An hourly rate is a fair way to approach pricing. A simple piece, such as a solitaire diamond ring, will cost less because the appraiser frequently appraises such jewelry and much of the research on value has already been done.

If the jewelry is complex, with many stones of different sizes or varieties, the appraisal will require more time and will cost more. Based on experience, the appraiser should be able to give an approximate appraisal price for the piece in advance.

Comparison shop for best hourly rates.

By comparing hourly rates, it is easy for consumers to shop for the best rate offered by a properly credentialed appraiser. (See below for discussion of credentials.)

Multiple appraisal discount

Many appraisers offer a discount if the client presents several pieces for appraisal at the same time. A client in need of multiple appraisals should certainly ask for such a discount.

Appraisal update

Many appraisers keep appraisal information in their files for five years or more. If the client needs an updated appraisal valuation within this time, the price is considerably lower than for a new appraisal. An updated appraisal should be issued only if the appraiser has cleaned and inspected the jewelry.

No update needed

Appraisal updates—some insurers don't require them

Not all insurers require appraisal updates. One prominent jewelry insurer has proprietary software to update valuations and premiums each year. In most cases, once a good appraisal has been submitted, the policyholder never needs to have it updated. This is a great saving to the insured over the years, especially when several pieces of jewelry are scheduled.

Even though no appraisal update is needed, the insurer recommends annual cleaning and inspection of the jewelry. Many jewelers and appraisers offer these services to their customers at no charge, suggesting an appraisal update where appropriate.

Appraiser Credentials: Independent — GG or FGA+ — CIA 

Ideally, a jewelry owner should have a detailed appraisal from an independent gemologist appraiser, one who is not affiliated with any jewelry retailer and can give an unbiased description and valuation of the jewelry.

Appraiser credentials:
GG or FGA
+
CIA
Independent of seller

The appraiser should also be a trained gemologist: either a GG (Graduate Gemologist of the Gemological Institute of America) or an FGA+ (Fellow of the Gemmological Association, the British equivalent of a GG).

It's an advantage to use an appraiser who has additional training in jewelry appraising for insurance. One course offering such additional training is the Certified Insurance Appraiser™ (CIA) course of the Jewelry Insurance Appraisal Institute.

Do you know such an appraiser to recommend to your clients?

It is a great value-added service to be able to recommend to the insured an appraiser with the proper credentials; an appraiser who supplies the detailed description useful to insurers; an appraiser who charges appropriate fees.

It's well worth the effort to do some research to locate an appraiser who services your area and meets these criteria. Establishing a business relationship could work to your mutual benefit. You could recommend the appraiser to your clients, and the appraiser could recommend you for jewelry (and other) insurance. Clients appreciate being guided to a reliable professional they can trust, and they'll also tell their friends about your services.

GIA Diamond Report: a one-time expense

In addition to an appraisal, all diamonds of substantial size (1 carat or more) should have a GIA diamond report. GIA charges by the size of the diamond, but for smaller stones in typical jewelry the price increments are low. And this is a one-time expenditure.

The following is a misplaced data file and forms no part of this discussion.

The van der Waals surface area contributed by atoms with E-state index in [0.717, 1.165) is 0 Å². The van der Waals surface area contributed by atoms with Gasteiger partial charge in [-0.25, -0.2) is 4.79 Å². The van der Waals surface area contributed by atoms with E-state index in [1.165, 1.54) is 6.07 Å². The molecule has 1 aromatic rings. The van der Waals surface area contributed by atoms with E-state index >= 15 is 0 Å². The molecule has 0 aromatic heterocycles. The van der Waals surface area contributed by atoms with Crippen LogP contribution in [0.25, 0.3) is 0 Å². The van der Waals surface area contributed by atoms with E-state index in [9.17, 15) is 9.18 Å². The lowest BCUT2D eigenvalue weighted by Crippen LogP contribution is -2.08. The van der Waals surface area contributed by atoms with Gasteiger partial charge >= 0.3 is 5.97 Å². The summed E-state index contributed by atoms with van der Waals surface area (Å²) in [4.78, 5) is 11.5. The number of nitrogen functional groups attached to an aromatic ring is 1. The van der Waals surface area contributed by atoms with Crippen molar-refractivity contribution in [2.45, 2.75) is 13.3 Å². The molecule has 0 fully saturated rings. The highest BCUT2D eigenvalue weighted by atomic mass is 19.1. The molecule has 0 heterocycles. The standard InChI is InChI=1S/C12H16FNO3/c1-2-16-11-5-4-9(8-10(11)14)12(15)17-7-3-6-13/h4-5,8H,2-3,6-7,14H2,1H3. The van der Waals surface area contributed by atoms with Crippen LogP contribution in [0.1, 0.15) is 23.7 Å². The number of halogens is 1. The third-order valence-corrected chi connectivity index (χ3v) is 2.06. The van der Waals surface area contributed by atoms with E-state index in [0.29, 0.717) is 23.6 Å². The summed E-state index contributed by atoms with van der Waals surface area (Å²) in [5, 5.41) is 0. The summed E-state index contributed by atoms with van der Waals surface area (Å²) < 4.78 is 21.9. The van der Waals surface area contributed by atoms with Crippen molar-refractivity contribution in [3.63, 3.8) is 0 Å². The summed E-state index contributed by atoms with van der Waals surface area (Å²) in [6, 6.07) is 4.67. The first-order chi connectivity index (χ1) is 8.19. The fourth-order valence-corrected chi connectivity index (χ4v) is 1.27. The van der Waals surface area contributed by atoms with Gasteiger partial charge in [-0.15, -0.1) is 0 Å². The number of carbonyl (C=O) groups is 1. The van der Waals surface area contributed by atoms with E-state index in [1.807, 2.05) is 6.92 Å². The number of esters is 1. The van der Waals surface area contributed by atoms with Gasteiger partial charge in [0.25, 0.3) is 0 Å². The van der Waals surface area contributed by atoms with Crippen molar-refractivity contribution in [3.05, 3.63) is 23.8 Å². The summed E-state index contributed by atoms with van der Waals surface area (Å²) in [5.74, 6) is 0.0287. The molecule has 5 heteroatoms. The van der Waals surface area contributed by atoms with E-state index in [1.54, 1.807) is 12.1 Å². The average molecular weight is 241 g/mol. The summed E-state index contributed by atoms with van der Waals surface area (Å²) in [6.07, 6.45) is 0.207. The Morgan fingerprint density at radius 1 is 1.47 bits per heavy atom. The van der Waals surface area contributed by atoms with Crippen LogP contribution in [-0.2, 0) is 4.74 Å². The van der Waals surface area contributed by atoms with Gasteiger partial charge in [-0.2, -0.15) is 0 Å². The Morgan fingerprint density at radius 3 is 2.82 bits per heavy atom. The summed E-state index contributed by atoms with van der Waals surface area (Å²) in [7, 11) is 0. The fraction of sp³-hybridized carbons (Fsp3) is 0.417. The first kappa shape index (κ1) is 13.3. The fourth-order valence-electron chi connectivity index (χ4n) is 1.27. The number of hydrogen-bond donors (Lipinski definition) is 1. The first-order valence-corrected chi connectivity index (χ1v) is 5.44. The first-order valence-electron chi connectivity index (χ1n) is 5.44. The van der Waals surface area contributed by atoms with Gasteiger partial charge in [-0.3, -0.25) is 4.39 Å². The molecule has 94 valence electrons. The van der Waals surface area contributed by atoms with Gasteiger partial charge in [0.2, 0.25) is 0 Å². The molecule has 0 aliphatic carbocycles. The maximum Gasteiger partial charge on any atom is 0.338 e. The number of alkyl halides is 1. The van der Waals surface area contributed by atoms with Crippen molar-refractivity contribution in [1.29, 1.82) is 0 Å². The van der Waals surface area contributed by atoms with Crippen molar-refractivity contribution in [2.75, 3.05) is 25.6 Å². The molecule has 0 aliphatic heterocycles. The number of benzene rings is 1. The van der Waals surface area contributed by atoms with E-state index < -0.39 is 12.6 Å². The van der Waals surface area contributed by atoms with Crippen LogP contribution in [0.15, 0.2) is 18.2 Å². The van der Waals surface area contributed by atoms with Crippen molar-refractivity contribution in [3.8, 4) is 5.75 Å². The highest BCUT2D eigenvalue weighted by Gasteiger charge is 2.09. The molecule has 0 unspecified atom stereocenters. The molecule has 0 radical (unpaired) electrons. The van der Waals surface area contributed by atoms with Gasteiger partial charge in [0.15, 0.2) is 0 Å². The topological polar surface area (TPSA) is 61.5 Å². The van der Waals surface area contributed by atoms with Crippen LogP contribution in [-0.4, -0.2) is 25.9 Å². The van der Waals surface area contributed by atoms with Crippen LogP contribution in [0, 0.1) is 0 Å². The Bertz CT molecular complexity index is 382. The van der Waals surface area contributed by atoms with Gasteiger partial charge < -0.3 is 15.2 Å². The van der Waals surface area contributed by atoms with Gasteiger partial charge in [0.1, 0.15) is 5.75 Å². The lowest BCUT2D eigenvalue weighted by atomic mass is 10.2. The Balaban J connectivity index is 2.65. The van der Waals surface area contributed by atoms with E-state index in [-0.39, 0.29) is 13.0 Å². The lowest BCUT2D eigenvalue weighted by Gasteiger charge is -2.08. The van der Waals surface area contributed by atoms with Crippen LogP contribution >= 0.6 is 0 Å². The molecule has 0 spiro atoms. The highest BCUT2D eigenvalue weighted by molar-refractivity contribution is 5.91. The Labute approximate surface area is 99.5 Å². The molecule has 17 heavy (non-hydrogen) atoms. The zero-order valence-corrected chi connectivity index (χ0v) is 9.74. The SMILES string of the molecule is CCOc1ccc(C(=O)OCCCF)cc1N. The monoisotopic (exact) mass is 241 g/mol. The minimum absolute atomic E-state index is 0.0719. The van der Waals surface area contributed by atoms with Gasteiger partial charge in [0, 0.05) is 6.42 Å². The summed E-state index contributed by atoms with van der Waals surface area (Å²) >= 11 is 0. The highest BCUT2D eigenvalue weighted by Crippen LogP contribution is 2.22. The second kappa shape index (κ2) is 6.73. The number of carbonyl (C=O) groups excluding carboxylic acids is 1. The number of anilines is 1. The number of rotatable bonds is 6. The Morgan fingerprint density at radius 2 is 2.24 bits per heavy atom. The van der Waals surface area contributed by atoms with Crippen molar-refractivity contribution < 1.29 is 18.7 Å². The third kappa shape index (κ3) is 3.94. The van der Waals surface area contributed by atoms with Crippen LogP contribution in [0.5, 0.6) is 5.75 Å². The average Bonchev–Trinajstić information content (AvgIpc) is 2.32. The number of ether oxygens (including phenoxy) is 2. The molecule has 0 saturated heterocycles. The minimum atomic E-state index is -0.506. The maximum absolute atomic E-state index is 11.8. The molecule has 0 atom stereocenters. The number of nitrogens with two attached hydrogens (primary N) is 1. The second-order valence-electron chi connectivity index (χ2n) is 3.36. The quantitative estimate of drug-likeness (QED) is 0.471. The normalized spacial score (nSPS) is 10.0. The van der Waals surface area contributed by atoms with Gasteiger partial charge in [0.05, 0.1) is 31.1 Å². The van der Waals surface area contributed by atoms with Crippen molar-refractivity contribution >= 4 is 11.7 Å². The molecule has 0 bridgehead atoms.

Having a GIA report is always a worthwhile investment because GIA's grading is regarded as the most accurate. If there is a discrepancy between GIA's description of the stone and the description given on an appraisal or on a report from any other lab, GIA's grades are regarded as the final word.

A GIA report actually adds value should the client decide to sell or trade the stone. Many jewelers and appraisers will assist in removing the stones and sending to GIA for the report.

Note, however, that a GIA report describes only the diamond and so it is not a substitute for a detailed appraisal describing the entire piece of jewelry and giving a valuation.

 

FOR AGENTS & UNDERWRITERS

Recommend that your clients get an appraisal from an independent appraiser as soon as possible after the purchase, to verify that the quality and value of the jewelry are as stated by the seller. The appraiser should be a trained gemologist (GG, FGA+, or equivalent), preferably one who has additional insurance appraisal training. One course offering such additional training is the Certified Insurance Appraiser™ (CIA) course of the Jewelry Insurance Appraisal Institute, Oakland, CA.

It's best to have an appraisal on JISO 78/79, which will include all relevant information about the jewelry and may gain the client a premium discount.

As a service to your clients, establish a mutually beneficial relationship with an appraiser in your locale who has the appropriate gemological training and writes good appraisals. You'll have someone to recommend who is reliable and fairly priced, saving clients the inconvenience of doing the research themselves. Clients will appreciate your extra work on their behalf. In addition, your business will increase because the appraiser in turn recommends you for jewelry (and other) insurance.

Follow this link to locate a Certified Insurance Appraiser in your area.

 

FOR ADJUSTERS

Be on guard against inflated valuations. Compare the appraised value with the sales slip, if available. If there is a large discrepancy between valuation and selling price, the selling price is a truer indication of value.

If a claim is made for damage, always have the damaged jewelry examined in a gem lab by a trained gemologist (GG, FGA+, or equivalent), preferably one who has additional insurance appraisal training. One course offering such additional training is the Certified Insurance Appraiser™ (CIA) course of the Jewelry Insurance Appraisal Institute, Oakland, CA.